When I first bought Impac Mortgage (back at the beginning of August) it was on the basis of GAAP earnings (which were 50 cents per share in the second quarter), and revenue growth from the mortgage origination business. Soon after, when I looked more closely into earnings, I determined that much of what was reported in GAAP was obscured by mark to market adjustments and a legacy business that is no longer operating. Fortunately if I ignored these effects, the resulting picture was even better than the one painted by GAAP.
So I left it alone and went on to other things.
To digress for a minute, this is my process. Once I feel like I have a clear answer on a stock, I don’t look too much further into the details. When I look at a stock I look hard, and I usually come up with a fairly accurate picture, but after I feel able to draw a conclusion, I don’t spend a lot more time quibbling over the details.
I don’t have time. I have time to look into maybe 2 stocks per week. If I spent week after week evaluating a single security, it is simply inefficient.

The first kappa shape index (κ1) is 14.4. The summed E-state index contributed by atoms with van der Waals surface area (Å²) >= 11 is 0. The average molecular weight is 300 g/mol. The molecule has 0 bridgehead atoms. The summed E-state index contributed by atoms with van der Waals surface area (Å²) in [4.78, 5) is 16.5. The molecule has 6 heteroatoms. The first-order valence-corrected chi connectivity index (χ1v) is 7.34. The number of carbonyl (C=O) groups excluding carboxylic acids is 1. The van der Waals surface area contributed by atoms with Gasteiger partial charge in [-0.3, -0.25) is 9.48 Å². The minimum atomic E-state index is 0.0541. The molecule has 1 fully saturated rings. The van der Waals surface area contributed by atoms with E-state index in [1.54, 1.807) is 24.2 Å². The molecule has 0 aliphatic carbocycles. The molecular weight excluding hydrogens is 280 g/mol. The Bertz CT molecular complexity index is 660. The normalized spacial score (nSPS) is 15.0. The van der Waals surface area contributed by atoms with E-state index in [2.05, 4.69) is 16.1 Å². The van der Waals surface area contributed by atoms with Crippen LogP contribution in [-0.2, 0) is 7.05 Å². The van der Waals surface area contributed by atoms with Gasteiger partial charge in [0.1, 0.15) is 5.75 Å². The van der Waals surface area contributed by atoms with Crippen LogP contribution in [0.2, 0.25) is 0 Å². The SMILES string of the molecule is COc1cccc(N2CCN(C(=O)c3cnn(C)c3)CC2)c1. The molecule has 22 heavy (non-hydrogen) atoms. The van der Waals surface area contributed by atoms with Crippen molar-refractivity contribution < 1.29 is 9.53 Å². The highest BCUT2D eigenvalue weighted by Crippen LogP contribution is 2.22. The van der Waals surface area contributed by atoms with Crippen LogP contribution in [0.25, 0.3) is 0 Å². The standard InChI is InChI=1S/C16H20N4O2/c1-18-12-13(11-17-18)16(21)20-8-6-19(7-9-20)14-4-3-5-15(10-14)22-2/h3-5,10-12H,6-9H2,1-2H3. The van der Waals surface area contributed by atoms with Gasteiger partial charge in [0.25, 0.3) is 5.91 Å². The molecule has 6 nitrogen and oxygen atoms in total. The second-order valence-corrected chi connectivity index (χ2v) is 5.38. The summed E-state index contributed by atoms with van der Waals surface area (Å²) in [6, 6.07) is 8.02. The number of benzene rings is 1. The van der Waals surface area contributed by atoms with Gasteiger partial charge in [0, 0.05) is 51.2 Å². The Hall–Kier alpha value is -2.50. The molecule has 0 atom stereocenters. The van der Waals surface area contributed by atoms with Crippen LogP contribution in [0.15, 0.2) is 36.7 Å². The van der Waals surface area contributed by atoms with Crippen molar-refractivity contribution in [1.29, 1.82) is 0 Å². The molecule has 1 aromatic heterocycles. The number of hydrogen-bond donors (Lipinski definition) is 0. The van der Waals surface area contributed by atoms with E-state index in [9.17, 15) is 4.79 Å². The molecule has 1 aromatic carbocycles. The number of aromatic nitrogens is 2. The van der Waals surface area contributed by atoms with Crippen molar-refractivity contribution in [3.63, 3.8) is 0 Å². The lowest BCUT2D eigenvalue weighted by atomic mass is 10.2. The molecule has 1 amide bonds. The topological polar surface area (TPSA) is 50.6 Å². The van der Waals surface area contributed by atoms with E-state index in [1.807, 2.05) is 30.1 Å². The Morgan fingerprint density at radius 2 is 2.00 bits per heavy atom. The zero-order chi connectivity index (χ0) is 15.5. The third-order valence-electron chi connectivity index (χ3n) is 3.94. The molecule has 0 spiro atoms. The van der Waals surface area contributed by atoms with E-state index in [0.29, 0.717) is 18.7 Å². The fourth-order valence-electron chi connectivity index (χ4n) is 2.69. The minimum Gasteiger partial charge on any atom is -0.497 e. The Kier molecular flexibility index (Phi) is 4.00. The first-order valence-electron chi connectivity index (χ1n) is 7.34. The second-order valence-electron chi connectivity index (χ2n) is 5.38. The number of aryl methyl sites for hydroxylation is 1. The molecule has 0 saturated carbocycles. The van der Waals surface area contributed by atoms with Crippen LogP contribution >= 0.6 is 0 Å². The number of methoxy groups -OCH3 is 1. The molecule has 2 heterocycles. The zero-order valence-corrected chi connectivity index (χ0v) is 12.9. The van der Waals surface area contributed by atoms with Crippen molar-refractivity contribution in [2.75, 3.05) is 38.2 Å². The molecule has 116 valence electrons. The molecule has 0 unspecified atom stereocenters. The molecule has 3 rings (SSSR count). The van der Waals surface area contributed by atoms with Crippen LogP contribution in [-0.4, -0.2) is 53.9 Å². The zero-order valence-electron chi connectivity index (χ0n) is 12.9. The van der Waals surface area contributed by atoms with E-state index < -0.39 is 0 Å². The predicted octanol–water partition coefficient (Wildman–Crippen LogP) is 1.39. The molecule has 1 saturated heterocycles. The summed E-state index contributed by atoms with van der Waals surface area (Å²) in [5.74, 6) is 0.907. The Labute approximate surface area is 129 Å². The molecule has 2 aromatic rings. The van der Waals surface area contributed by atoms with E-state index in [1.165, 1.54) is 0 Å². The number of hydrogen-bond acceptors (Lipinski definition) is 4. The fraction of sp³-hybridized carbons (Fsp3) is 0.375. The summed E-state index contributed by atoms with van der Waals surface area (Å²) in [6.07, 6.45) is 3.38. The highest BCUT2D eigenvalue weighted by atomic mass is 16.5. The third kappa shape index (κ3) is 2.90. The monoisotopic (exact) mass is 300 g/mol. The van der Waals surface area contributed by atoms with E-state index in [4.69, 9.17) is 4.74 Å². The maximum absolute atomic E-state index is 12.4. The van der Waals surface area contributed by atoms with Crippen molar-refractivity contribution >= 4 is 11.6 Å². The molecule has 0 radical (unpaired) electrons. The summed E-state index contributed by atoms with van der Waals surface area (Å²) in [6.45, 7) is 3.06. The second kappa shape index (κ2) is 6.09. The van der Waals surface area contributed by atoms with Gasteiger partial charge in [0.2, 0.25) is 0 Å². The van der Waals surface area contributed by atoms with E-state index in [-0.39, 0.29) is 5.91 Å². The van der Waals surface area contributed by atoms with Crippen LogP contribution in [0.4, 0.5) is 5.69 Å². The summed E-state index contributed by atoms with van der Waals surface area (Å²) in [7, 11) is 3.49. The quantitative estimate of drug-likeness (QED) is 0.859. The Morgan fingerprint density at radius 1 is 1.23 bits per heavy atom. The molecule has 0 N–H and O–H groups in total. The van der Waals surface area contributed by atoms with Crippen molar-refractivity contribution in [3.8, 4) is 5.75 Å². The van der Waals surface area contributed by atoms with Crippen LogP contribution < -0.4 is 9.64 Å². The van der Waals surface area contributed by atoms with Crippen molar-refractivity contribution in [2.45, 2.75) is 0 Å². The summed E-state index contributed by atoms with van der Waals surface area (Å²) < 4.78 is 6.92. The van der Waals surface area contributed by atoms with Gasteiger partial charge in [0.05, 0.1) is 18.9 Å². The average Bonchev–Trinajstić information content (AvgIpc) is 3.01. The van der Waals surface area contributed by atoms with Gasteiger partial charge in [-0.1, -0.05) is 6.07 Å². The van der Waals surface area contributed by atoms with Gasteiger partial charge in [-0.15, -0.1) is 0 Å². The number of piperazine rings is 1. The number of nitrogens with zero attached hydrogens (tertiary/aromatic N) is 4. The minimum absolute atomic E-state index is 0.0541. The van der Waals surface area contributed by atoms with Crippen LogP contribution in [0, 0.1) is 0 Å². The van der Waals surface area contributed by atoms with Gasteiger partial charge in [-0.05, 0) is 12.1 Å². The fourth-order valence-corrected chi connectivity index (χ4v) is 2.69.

Does this lead to mistakes? Absolutely. Sometimes I miss a key aspect that changes the equation. But to mitigate mistakes I have learned to reevaluate when the market tells me I am wrong, and to act quickly when it turns out I am. And actually, this has been one advantage of starting this blog. There have been a couple of cases where readers have pointed out something that I have missed. And I’ve saved money as a result.
Given the amount of time I have to allocate to investing, this remains, in my opinion, my most efficient process. Study the business, figure out what the key drivers are and where problems are most likely to arise, evaluate those drivers and problems, make a decision and move on to the next one. Take another look if things start to go amiss.
With respect to Impac, as the stock moved up from $2.50 to $10, I wasn’t that concerned with getting a better grasp on the specifics of earnings. My initial analysis showed me the drivers, and they led me to conclude that the stock wasn’t even close to reflecting those drivers, and that was enough for me.
But now, with Impac hovering between $10 and $11, further analysis is warranted. My intent below is to understand how each of the businesses that Impac operates generates earnings, and to compare the earnings generation capacity to GAAP, hopefully eliminating some of the confusion introduced by GAAP. Read more